Our recent discussions with key players in the field confirm that MRO’s operations will increase significantly in late 2021 or 2022. How will maintenance centres efficiently restart their operations? What impact can technology have in this recovery?
Robotics and the Resumption of MRO Activities
Article from | AV&R
How Will Robotics Support the Resumption of MRO Activities?
Viewpoint of specialists in the field for 20 years
As specialists in robotic systems for gas turbines for more than 20 years, we are closely observing the changing situation in the aerospace industry. Over the past year, the global pandemic has brought a sudden halt to aircraft engine maintenance and repair (MRO). However, maintenance centres are planning a gradual resumption of production from the second half of 2021. Our recent discussions with key players in the field confirm that MRO’s operations will increase significantly in late 2021 or 2022. How will maintenance centres efficiently restart their operations? What impact can technology have in this recovery?
A Heavily Affected Aerospace Industry
2020 was the worst year for the aerospace industry. Compared to 2019, airlines worldwide experienced an average 66% decrease in air traffic, resulting in massive revenue declines of 60.9%. These figures vary by region. China’s domestic market has returned to its 2019 level of traffic, but international flights are still very limited.
In order to survive, airlines have drastically reduced their costs, particularly those related to aircraft maintenance. One of the strategies used was to postpone aircraft maintenance and use those not in service due to the pandemic. Airlines are thus trying to maximize the use of their aircraft’s pre-maintenance lifespan. The number of aircraft requiring repairs, which are currently grounded, is therefore on the rise.
This crisis has had a direct impact on the MRO sector, with a decrease of about 40% in activities in 2020. As a result, companies have had to close their maintenance and repair plants temporarily or permanently. As a result, many qualified operators in the field have been laid off.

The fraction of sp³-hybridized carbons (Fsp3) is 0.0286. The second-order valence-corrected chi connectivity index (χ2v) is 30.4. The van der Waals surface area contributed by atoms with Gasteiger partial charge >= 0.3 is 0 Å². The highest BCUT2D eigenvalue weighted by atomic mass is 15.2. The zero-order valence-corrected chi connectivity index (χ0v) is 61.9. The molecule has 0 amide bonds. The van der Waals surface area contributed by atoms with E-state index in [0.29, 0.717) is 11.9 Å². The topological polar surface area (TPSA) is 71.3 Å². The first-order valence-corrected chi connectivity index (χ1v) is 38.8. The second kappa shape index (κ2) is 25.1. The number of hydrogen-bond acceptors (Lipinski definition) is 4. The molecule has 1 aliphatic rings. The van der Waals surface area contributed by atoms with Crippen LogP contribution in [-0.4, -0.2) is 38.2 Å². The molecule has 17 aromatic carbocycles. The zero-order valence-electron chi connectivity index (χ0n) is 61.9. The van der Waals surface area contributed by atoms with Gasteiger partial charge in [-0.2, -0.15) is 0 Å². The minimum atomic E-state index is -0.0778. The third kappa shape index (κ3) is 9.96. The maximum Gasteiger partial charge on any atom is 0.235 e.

Another consequence was the early retirement of older aircraft and the recovery of still valid parts. In the short term, this could have a negative impact on the parts repair and replacement market.
Assumptions for the Resumption of Operations
Two scenarios are foreseen by specialists regarding the resumption of activities: a sudden resumption of flights or a more gradual resumption. As MRO’s capabilities were greatly reduced during the crisis and the number of aircraft to be repaired has increased, a sudden recovery would cause significant congestion and delays. A more gradual recovery would minimize this problem, but the challenge of rebuilding the expertise lost over the past year would be present.
We believe that a sudden recovery is likely, given the vaccines now available, the economic pressures to reopen borders and the eagerness of people to resume travel.
According to Oliver Wyman report, Global Fleet and MRO Forecast 2021‑2031, the resumption of MRO operations is undeniable. Beginning in 2021, growth in MRO operations is expected to be more notable as of 2022, with an estimated average annual increase of 3.7%, and will vary by geographic area.
Technological Investments to Support the Recovery
Experts predict a new reality for MRO companies in the coming years. Being able to adapt to current low volumes and the rapid increase to come is the key to success for MRO operators. The loss of skilled labour and personnel management is a hindrance to this adaptability. The use of robotic systems in order to increase the pace rapidly, and avoid the costs of recruitment and manpower training, will therefore help to address these difficulties.
It should be noted that the robotic technology will also meet the requirements of tighter tolerances for the repair of the latest generation engines (e.g.: LEAP, GTF, etc.). Indeed, when the repair of blade profiles reaches tolerances of only a few microns, only the use of robotic systems and artificial intelligence will meet the requirements of aircraft engine manufacturers.
Finally, MRO companies that will be able to offer a reduced repair time will be partners sought by airlines that will need to control their costs in order to get out of the current crisis.
The COVID-19 crisis has profoundly redefined the aerospace sector we knew. Experts discuss the various recovery scenarios, more or less optimistic, but all agree on a gradual rebound in MRO activities in the coming years. Businesses are turning more to technology to help them through the crisis. Robotics will be one of the keys to the post-crisis, especially for the MRO sector.
The content & opinions in this article are the author’s and do not necessarily represent the views of RoboticsTomorrow
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